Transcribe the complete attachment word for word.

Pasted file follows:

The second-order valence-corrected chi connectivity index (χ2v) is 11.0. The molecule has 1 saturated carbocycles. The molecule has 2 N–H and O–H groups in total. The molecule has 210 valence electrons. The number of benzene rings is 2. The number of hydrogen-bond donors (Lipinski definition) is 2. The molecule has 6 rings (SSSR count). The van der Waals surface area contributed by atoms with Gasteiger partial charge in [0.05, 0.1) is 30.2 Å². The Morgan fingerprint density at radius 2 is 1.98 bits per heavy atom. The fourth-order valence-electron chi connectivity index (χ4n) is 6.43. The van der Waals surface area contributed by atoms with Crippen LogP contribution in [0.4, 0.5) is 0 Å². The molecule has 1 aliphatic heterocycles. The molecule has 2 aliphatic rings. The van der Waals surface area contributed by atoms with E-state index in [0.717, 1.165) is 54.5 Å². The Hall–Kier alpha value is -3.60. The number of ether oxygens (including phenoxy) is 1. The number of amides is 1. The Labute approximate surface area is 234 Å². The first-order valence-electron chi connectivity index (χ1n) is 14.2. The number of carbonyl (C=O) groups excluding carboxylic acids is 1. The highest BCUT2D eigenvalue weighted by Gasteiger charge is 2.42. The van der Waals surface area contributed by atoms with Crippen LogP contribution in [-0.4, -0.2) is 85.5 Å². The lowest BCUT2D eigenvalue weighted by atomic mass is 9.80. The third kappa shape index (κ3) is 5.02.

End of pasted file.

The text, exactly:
The second-order valence-corrected chi connectivity index (χ2v) is 11.0. The molecule has 1 saturated carbocycles. The molecule has 2 N–H and O–H groups in total. The molecule has 210 valence electrons. The number of benzene rings is 2. The number of hydrogen-bond donors (Lipinski definition) is 2. The molecule has 6 rings (SSSR count). The van der Waals surface area contributed by atoms with Gasteiger partial charge in [0.05, 0.1) is 30.2 Å². The Morgan fingerprint density at radius 2 is 1.98 bits per heavy atom. The fourth-order valence-electron chi connectivity index (χ4n) is 6.43. The van der Waals surface area contributed by atoms with Crippen LogP contribution in [0.4, 0.5) is 0 Å². The molecule has 1 aliphatic heterocycles. The molecule has 2 aliphatic rings. The van der Waals surface area contributed by atoms with E-state index in [0.717, 1.165) is 54.5 Å². The Hall–Kier alpha value is -3.60. The number of ether oxygens (including phenoxy) is 1. The number of amides is 1. The Labute approximate surface area is 234 Å². The first-order valence-electron chi connectivity index (χ1n) is 14.2. The number of carbonyl (C=O) groups excluding carboxylic acids is 1. The highest BCUT2D eigenvalue weighted by Gasteiger charge is 2.42. The van der Waals surface area contributed by atoms with Crippen LogP contribution in [-0.4, -0.2) is 85.5 Å². The lowest BCUT2D eigenvalue weighted by atomic mass is 9.80. The third kappa shape index (κ3) is 5.02.